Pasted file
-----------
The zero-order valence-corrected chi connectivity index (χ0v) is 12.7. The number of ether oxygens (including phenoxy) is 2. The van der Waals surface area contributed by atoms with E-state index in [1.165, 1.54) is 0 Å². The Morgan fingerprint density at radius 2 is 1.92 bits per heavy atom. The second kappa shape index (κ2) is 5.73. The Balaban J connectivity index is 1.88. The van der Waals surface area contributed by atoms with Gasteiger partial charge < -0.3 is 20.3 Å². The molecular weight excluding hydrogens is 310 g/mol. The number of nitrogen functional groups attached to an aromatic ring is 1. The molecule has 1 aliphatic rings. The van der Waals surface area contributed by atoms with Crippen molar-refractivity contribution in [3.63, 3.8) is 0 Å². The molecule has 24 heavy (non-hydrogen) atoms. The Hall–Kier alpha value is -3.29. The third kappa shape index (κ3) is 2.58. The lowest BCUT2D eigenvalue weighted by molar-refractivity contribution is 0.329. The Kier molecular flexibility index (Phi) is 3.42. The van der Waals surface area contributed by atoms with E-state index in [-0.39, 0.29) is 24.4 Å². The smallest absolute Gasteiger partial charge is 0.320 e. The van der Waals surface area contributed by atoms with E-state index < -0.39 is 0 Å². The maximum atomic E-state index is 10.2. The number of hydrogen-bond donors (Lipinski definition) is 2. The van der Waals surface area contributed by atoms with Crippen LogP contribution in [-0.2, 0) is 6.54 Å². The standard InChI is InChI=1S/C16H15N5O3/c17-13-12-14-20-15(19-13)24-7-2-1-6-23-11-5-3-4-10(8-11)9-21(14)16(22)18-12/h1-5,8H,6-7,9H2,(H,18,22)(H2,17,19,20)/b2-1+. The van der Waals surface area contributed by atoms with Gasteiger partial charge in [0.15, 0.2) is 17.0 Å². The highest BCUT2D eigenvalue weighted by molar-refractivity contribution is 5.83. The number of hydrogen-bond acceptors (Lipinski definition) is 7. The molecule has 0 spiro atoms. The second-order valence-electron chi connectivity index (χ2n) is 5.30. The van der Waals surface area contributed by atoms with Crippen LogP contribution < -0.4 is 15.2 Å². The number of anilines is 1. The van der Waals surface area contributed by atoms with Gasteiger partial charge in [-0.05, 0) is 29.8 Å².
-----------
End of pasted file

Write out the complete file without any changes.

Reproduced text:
The zero-order valence-corrected chi connectivity index (χ0v) is 12.7. The number of ether oxygens (including phenoxy) is 2. The van der Waals surface area contributed by atoms with E-state index in [1.165, 1.54) is 0 Å². The Morgan fingerprint density at radius 2 is 1.92 bits per heavy atom. The second kappa shape index (κ2) is 5.73. The Balaban J connectivity index is 1.88. The van der Waals surface area contributed by atoms with Gasteiger partial charge < -0.3 is 20.3 Å². The molecular weight excluding hydrogens is 310 g/mol. The number of nitrogen functional groups attached to an aromatic ring is 1. The molecule has 1 aliphatic rings. The van der Waals surface area contributed by atoms with Crippen molar-refractivity contribution in [3.63, 3.8) is 0 Å². The molecule has 24 heavy (non-hydrogen) atoms. The Hall–Kier alpha value is -3.29. The third kappa shape index (κ3) is 2.58. The lowest BCUT2D eigenvalue weighted by molar-refractivity contribution is 0.329. The Kier molecular flexibility index (Phi) is 3.42. The van der Waals surface area contributed by atoms with E-state index in [-0.39, 0.29) is 24.4 Å². The smallest absolute Gasteiger partial charge is 0.320 e. The van der Waals surface area contributed by atoms with E-state index < -0.39 is 0 Å². The maximum atomic E-state index is 10.2. The number of hydrogen-bond donors (Lipinski definition) is 2. The van der Waals surface area contributed by atoms with Crippen LogP contribution in [-0.2, 0) is 6.54 Å². The standard InChI is InChI=1S/C16H15N5O3/c17-13-12-14-20-15(19-13)24-7-2-1-6-23-11-5-3-4-10(8-11)9-21(14)16(22)18-12/h1-5,8H,6-7,9H2,(H,18,22)(H2,17,19,20)/b2-1+. The van der Waals surface area contributed by atoms with Gasteiger partial charge in [0.15, 0.2) is 17.0 Å². The highest BCUT2D eigenvalue weighted by molar-refractivity contribution is 5.83. The number of hydrogen-bond acceptors (Lipinski definition) is 7. The molecule has 0 spiro atoms. The second-order valence-electron chi connectivity index (χ2n) is 5.30. The van der Waals surface area contributed by atoms with Crippen LogP contribution < -0.4 is 15.2 Å². The number of anilines is 1. The van der Waals surface area contributed by atoms with Gasteiger partial charge in [-0.05, 0) is 29.8 Å².